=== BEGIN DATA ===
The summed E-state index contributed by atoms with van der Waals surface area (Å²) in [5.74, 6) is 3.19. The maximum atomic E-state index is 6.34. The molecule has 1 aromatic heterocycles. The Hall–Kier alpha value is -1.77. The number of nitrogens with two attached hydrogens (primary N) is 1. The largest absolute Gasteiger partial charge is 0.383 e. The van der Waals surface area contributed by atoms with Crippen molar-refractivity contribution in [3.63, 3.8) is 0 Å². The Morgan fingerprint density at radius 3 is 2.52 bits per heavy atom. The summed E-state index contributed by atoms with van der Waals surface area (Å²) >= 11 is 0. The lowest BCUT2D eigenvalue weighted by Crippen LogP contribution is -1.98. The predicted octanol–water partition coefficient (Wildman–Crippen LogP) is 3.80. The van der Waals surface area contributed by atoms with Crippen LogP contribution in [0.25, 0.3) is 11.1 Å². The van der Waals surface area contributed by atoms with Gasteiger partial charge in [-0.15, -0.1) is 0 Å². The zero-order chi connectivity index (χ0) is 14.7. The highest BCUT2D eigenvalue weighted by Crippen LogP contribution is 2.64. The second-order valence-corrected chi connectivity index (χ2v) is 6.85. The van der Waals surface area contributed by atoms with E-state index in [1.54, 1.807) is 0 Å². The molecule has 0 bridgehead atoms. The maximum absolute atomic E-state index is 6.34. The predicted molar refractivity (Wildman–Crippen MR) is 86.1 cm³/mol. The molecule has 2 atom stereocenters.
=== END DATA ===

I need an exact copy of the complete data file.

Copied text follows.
The summed E-state index contributed by atoms with van der Waals surface area (Å²) in [5.74, 6) is 3.19. The maximum atomic E-state index is 6.34. The molecule has 1 aromatic heterocycles. The Hall–Kier alpha value is -1.77. The number of nitrogens with two attached hydrogens (primary N) is 1. The largest absolute Gasteiger partial charge is 0.383 e. The van der Waals surface area contributed by atoms with Crippen molar-refractivity contribution in [3.63, 3.8) is 0 Å². The Morgan fingerprint density at radius 3 is 2.52 bits per heavy atom. The summed E-state index contributed by atoms with van der Waals surface area (Å²) >= 11 is 0. The lowest BCUT2D eigenvalue weighted by Crippen LogP contribution is -1.98. The predicted octanol–water partition coefficient (Wildman–Crippen LogP) is 3.80. The van der Waals surface area contributed by atoms with Crippen LogP contribution in [0.25, 0.3) is 11.1 Å². The van der Waals surface area contributed by atoms with Gasteiger partial charge in [-0.15, -0.1) is 0 Å². The zero-order chi connectivity index (χ0) is 14.7. The highest BCUT2D eigenvalue weighted by Crippen LogP contribution is 2.64. The second-order valence-corrected chi connectivity index (χ2v) is 6.85. The van der Waals surface area contributed by atoms with E-state index in [1.54, 1.807) is 0 Å². The molecule has 0 bridgehead atoms. The maximum absolute atomic E-state index is 6.34. The predicted molar refractivity (Wildman–Crippen MR) is 86.1 cm³/mol. The molecule has 2 atom stereocenters.